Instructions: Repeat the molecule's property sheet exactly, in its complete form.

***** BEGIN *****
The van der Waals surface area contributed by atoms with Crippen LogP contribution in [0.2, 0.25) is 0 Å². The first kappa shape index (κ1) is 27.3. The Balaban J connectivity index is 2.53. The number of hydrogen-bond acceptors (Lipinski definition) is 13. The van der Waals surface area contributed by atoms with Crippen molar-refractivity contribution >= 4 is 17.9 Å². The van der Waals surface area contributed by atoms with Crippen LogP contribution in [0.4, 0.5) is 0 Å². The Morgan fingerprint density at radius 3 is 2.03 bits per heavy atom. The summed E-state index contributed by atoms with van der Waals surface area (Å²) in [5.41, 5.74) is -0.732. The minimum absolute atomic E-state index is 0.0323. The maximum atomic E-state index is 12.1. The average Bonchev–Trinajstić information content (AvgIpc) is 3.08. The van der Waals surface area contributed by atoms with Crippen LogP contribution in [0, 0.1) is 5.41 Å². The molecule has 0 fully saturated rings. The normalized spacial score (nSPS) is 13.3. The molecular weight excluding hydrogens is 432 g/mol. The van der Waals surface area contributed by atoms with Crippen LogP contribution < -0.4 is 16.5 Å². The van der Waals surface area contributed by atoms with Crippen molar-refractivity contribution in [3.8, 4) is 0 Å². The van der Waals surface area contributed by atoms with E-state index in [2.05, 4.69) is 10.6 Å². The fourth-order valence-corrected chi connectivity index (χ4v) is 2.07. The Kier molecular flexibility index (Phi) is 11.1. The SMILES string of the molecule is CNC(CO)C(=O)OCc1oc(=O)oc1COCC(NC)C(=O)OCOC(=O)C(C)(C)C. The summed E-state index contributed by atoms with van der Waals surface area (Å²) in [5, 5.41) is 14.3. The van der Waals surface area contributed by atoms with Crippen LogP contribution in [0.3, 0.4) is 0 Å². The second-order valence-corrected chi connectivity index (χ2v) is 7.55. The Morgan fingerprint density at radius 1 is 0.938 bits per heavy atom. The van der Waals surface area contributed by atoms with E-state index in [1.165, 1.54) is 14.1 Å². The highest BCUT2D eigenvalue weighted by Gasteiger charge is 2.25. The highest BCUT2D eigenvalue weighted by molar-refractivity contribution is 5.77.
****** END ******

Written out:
The van der Waals surface area contributed by atoms with Crippen LogP contribution in [0.2, 0.25) is 0 Å². The first kappa shape index (κ1) is 27.3. The Balaban J connectivity index is 2.53. The number of hydrogen-bond acceptors (Lipinski definition) is 13. The van der Waals surface area contributed by atoms with Crippen molar-refractivity contribution >= 4 is 17.9 Å². The van der Waals surface area contributed by atoms with Crippen LogP contribution in [0.4, 0.5) is 0 Å². The Morgan fingerprint density at radius 3 is 2.03 bits per heavy atom. The summed E-state index contributed by atoms with van der Waals surface area (Å²) in [5.41, 5.74) is -0.732. The minimum absolute atomic E-state index is 0.0323. The maximum atomic E-state index is 12.1. The average Bonchev–Trinajstić information content (AvgIpc) is 3.08. The van der Waals surface area contributed by atoms with Crippen LogP contribution in [0, 0.1) is 5.41 Å². The molecule has 0 fully saturated rings. The normalized spacial score (nSPS) is 13.3. The molecular weight excluding hydrogens is 432 g/mol. The van der Waals surface area contributed by atoms with Crippen LogP contribution < -0.4 is 16.5 Å². The van der Waals surface area contributed by atoms with Crippen molar-refractivity contribution in [3.8, 4) is 0 Å². The van der Waals surface area contributed by atoms with E-state index in [2.05, 4.69) is 10.6 Å². The fourth-order valence-corrected chi connectivity index (χ4v) is 2.07. The Kier molecular flexibility index (Phi) is 11.1. The SMILES string of the molecule is CNC(CO)C(=O)OCc1oc(=O)oc1COCC(NC)C(=O)OCOC(=O)C(C)(C)C. The summed E-state index contributed by atoms with van der Waals surface area (Å²) in [5, 5.41) is 14.3. The van der Waals surface area contributed by atoms with Crippen LogP contribution in [0.3, 0.4) is 0 Å². The second-order valence-corrected chi connectivity index (χ2v) is 7.55. The Morgan fingerprint density at radius 1 is 0.938 bits per heavy atom. The van der Waals surface area contributed by atoms with E-state index in [1.165, 1.54) is 14.1 Å². The highest BCUT2D eigenvalue weighted by Gasteiger charge is 2.25. The highest BCUT2D eigenvalue weighted by molar-refractivity contribution is 5.77.